The New Hybrid World: Vision And Reality

We need a cohesive manufacturing infrastructure to realize our technological potential.

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SAN FRANCISCO—You know the famous scene from the movie “The Graduate,” in which a young Dustin Hoffman is offered investment advice by a businessman.

“I want to say just one word to you…just one word. Are you listening? Plastics.”

Today, Hoffman’s character Benjamin Braddock might hear two words: “Integrated objects.”

At least that’s how Ross Bringans from PARC sees the world. For Bringans, who presented July 8 at a Gartner symposium during Semicon West event here, the future is all about integrated objects, where flexible electronics, standard semiconductors, printed electronics, standard assembly and additive manufacturing combine to create a brave new electronics world.

“Printed and flexible electronics have great promise for many applications,” Bringans told a group of about 200 semiconductor-equipment and semiconductor industry executives (July 8).

It’s a world that has dollar signs dancing in many eyes. A forecast from IDTechEx sees a $9.4 billion printed and thin-film electronics market currently, growing to $63 billion in 10 years, according to Bringans. The forecast for thin-film electronic tags boils up to $20 billion to $25 billion in the coming years, according to Thin-film Electronics ASA.

On being flexible
Bringans sees new applications that need flexibility and existing ones that can benefit from it. These include displays, photovoltaics, imaging and medical devices, and systems on foil.

Some existing technologies such as RFID, smart labels, smart phones and lights will benefit from flexible designs.

Printed electronics has its allure as well, according to Bringans, where the technology will play well with medical devices, the Internet of Things, sensor tags, consumer goods and many other applications.

The upside to printed electronics is that the technology is thin, doesn’t require a lot of material, conforms and folds and features very low manufacturing costs.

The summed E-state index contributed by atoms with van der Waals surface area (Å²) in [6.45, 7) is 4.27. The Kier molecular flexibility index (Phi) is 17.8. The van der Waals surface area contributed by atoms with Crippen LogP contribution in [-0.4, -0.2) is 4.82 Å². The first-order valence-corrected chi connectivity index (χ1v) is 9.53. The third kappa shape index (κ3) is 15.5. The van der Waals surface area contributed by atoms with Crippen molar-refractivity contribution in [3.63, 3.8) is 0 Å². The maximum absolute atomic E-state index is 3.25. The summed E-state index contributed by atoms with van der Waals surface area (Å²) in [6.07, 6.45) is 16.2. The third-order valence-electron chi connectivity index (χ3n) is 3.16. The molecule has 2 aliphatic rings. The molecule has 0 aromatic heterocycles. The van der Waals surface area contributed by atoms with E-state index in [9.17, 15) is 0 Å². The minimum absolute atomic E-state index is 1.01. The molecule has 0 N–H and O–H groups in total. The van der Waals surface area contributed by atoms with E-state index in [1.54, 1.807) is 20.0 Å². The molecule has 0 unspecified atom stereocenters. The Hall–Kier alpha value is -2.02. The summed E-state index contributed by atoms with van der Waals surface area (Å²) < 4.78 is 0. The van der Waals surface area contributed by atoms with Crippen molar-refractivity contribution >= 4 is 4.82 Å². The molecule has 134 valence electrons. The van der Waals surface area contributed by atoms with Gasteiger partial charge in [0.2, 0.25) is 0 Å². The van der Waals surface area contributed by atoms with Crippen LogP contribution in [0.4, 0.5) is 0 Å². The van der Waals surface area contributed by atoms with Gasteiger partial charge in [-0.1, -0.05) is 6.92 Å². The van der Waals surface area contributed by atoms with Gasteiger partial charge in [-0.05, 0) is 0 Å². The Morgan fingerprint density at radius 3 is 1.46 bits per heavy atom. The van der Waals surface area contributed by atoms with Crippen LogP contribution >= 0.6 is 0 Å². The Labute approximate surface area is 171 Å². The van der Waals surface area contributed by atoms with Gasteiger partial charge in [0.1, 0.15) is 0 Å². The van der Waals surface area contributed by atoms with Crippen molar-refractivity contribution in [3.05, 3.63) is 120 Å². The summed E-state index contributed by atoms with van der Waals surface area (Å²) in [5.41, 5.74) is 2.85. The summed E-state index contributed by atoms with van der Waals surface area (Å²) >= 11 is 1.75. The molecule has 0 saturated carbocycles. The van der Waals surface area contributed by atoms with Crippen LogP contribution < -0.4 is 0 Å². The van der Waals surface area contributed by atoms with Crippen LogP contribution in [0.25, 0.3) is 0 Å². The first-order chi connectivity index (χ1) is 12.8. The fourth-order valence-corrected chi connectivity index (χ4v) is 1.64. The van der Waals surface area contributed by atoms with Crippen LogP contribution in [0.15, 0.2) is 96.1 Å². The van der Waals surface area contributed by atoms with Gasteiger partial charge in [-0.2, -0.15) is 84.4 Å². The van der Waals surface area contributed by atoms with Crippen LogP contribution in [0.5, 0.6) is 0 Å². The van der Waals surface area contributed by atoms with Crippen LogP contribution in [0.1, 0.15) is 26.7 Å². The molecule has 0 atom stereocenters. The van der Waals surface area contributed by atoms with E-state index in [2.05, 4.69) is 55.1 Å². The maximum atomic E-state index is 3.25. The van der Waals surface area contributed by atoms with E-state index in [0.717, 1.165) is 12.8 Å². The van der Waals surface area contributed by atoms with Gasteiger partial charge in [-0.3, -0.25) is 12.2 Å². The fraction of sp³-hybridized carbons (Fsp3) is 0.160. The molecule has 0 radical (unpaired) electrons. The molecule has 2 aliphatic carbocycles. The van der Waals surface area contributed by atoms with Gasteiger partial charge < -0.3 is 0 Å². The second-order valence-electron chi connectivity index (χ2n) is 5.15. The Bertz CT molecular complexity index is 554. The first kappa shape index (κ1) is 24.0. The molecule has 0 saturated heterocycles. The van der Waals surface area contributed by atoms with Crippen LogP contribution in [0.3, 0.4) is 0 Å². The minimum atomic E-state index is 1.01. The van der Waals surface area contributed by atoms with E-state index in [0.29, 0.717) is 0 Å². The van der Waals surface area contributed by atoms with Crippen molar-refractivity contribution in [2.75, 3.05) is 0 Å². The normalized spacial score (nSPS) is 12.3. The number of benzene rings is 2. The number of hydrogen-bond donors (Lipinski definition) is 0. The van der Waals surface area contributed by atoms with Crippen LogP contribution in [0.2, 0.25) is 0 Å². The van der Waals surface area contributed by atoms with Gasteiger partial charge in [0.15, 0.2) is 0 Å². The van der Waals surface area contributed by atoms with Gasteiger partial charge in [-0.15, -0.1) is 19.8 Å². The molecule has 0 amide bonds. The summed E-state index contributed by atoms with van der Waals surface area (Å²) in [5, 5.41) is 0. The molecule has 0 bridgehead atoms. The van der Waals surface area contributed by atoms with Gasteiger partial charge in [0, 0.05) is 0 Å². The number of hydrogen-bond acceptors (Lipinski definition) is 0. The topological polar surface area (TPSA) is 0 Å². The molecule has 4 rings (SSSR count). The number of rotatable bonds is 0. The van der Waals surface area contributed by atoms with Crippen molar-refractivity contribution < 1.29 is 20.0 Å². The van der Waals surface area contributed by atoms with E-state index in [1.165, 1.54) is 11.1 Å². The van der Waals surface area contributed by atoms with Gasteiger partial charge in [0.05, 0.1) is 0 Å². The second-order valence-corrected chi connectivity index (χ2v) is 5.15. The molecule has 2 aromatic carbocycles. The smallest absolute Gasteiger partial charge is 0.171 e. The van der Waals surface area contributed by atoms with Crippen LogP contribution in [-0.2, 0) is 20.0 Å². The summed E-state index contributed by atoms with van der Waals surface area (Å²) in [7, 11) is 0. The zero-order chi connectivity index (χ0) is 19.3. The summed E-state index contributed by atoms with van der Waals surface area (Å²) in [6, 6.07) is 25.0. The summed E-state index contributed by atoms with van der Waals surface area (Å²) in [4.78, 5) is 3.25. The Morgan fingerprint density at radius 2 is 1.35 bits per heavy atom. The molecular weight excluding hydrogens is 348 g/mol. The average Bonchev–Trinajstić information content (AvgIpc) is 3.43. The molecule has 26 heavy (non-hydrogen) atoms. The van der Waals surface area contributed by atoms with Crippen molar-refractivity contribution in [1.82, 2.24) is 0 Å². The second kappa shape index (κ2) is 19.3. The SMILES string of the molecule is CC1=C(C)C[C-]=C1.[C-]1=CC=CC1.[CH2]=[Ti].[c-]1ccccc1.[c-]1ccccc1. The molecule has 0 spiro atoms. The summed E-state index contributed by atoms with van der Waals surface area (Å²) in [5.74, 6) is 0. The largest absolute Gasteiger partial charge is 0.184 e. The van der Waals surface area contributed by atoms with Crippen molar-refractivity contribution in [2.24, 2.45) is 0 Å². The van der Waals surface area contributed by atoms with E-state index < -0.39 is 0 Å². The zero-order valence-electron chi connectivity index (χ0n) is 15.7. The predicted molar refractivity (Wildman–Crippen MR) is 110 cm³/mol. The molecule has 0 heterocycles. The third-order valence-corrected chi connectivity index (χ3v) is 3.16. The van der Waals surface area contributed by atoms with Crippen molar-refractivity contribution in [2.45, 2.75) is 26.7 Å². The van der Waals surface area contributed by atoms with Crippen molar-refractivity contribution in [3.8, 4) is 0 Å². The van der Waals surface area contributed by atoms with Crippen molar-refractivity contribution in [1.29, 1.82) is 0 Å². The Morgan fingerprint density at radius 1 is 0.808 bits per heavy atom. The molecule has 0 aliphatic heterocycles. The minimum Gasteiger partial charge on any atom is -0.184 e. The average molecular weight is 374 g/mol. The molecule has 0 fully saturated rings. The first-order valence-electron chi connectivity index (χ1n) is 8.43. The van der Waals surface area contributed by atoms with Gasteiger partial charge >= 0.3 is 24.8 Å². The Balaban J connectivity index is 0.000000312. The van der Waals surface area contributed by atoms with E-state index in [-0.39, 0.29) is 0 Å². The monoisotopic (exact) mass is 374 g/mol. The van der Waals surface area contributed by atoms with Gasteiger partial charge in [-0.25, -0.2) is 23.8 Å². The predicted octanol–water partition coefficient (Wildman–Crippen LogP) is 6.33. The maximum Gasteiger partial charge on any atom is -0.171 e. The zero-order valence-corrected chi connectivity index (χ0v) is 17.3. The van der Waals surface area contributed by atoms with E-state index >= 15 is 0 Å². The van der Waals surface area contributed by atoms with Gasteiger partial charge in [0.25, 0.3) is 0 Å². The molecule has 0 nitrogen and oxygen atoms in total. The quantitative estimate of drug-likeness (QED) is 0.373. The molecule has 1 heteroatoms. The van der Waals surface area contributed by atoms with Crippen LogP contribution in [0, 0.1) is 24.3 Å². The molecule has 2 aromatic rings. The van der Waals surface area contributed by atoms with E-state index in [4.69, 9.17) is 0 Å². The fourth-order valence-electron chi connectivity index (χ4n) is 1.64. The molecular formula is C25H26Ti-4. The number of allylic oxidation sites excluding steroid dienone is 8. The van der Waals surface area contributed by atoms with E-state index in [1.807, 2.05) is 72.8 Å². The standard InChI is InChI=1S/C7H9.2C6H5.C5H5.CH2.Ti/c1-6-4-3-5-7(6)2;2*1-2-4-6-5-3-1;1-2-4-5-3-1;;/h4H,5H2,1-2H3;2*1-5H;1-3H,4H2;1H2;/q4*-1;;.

The downside? Low switching times and integration densities and large area sizes.

Timing is everything
The other downside is that the technology isn’t quite ready for prime time.

To date, partially printed systems are in use already and conductive traces are being deployed on a large scale, Bringans said. Smart tags and intelligent packing packaging are coming in the near term, and integrated devices are always off in the future, he added.

As for printed conductors, they’re already here. These include RFID antenna, membranes switches for keypads, touchpads and automotive mirror defrosters.

In addition researchers are looking at low-temperature inks and high-temperature papers as part of new directions and how to print structures on 3-D structures.

Addressing trauma
But the really intriguing emerging trend is coming in smart tags, which already are being prototyped. In fact, PARC worked with DARPA on a smart-tag design to monitor head trauma among soldiers. Scientists recently have begun to understand that the cumulative effect of small collisions or bumps to the head can be as pernicious over time as a single violent event.

The PARC-DARPA device can be taped to a soldier’s helmet. It would monitor pressure acceleration, sound and light. Captured signals would be processed and sent into non-volatile memory where they would be held for one week. An off-board readout system would take the data into a larger computerized analysis environment.

Vision vs. reality
The big question researchers are confronting today is how to optimize manufacturability of these new devices. Printed circuits take an area penalty because redundancy needs to be built in to address issues such as only-short or only-open failures or both short and open failures. In some cases these contemporary specialized printing processes can quadruple the size of the device because of these redundancy tradeoffs, Bringans said.

But these challenges seem to daunt no one. In a collaboration among Optomec, Stratasys and Aurora Flight Sciences, engineers melded 3-D printing with printed electronics, according to Bringans. An Optomec Aerosol Jet system was used to print a conformal sensor, antenna and circuitry directly onto the wing of an unmanned aerial vehicle (UAV) model. The wing was then 3-D printed with the Stratasys Fused Deposition Modeling process. Aurora, which makes UAVs, provided electrical and sensor designs.

Road ahead
In some ways this is like the Wild West, in part because there is a robust creativity and spirit of exploration that is taking advantage of existing technologies, putting them together in new and clever ways. But the ecosystem is far from stabilized. We still need to build libraries and devices and circuits processes as well as weave together partnerships for a cohesive manufacturing infrastructure—from design all the way to printing—to realize these multibillion-dollar visions that are dancing in many heads.